Jeffrey Lord: From Hanoi Jane to Imam Obama

Roundup: Media's Take

[Jeffrey Lord is a former Reagan White House political director and author.]

It was the picture worth a thousand words.

The emblematic political ancestor of the connection between the Ground Zero Mosque and the economy that is now wreaking havoc in the 2010 campaign.

In the middle of the 1972 presidential campaign that featured President Richard Nixon versus the Democrats' Senator George McGovern, all of a sudden Americans were talking about something else.

A photograph.

Actress Jane Fonda, already well on her way to transforming her image from glamorous movie star to left-wing radical activist, was visiting Hanoi that July, only days after the very liberal, anti-war McGovern claimed the Democratic presidential nomination. That would be Hanoi, North Vietnam. The enemy capital. In wartime. When hundreds of thousands of American kids were fighting for their lives in the larger cause of freedom.

Befitting an actress, she had her picture taken. Sitting at a North Vietnamese anti-aircraft battery. Smiling, wearing a military helmet, Fonda happily posed as her Communist hosts grinned and laughed along with her at the image of the famous American leftist film star clapping with joy as if she were poised to shoot down their enemy -- American pilots. Later, Fonda took to Radio Hanoi to broadcast her views to the world. She accused the President of the United States of being a "war criminal" and insisted that returning American POW's who said the North Vietnamese had tortured them were "hypocrites and liars."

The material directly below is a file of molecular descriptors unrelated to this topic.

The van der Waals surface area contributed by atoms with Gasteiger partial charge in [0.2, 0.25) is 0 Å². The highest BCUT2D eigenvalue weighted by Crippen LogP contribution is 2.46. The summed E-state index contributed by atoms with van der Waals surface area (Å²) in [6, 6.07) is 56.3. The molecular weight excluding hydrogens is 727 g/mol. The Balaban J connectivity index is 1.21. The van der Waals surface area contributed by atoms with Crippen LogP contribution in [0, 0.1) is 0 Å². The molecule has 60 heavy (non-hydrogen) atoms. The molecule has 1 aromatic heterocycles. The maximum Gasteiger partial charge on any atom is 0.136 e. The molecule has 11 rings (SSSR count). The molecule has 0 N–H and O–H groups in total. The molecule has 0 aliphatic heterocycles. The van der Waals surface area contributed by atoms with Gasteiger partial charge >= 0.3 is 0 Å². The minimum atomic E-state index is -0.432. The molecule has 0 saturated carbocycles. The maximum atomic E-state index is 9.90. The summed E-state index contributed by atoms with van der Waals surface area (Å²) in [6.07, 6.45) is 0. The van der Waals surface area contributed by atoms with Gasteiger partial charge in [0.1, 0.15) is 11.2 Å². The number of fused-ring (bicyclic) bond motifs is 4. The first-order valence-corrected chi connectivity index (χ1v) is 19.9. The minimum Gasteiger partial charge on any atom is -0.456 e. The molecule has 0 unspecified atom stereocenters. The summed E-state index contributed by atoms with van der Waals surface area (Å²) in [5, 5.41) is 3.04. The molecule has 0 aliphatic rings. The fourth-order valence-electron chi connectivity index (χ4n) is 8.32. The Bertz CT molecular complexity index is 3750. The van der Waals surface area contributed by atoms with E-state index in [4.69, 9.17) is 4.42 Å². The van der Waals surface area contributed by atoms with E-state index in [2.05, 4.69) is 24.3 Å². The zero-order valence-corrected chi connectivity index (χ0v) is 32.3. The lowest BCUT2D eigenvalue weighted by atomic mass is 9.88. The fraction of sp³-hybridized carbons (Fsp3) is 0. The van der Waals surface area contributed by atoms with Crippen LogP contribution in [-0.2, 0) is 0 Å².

In a flash, Fonda won the nickname "Hanoi Jane." It was not meant with affection.

Her anti-war virulence poured forth as the summer progressed. She showed up in Miami Beach to protest at the Republican National Convention, sharing the platform with Black Panther activist Bobby Seale. A documentary film called F.T.A. was released, with Fonda and actor Donald Sutherland starring in real-life as the center of what the New York Times called a "political vaudeville troupe." The film featured Fonda's tour of the war zone (over official opposition) as a sort of anti-Bob Hope USO guerrilla theater. In a glowing review, the Times rhapsodized that the "pageant" that was "anti-American guerrilla theater…momentarily turns revolutionary passion into a romantic gesture of extraordinary beauty." It also was charmed by "the deep happiness in [the] eyes of Ms. Fonda."

Fonda's trip to Hanoi was her own, as was the film. They had nothing to do with the McGovern campaign. Yet it was so broadly cast as such a prominent part of the "anti-war" movement of which McGovern was in fact a decided leader that Fonda's actions became emblematic of all things "anti-war" and "liberal" or "left-wing" -- McGovern's campaign included.

Her antics were a cultural explosion in the middle of the American campaign season...

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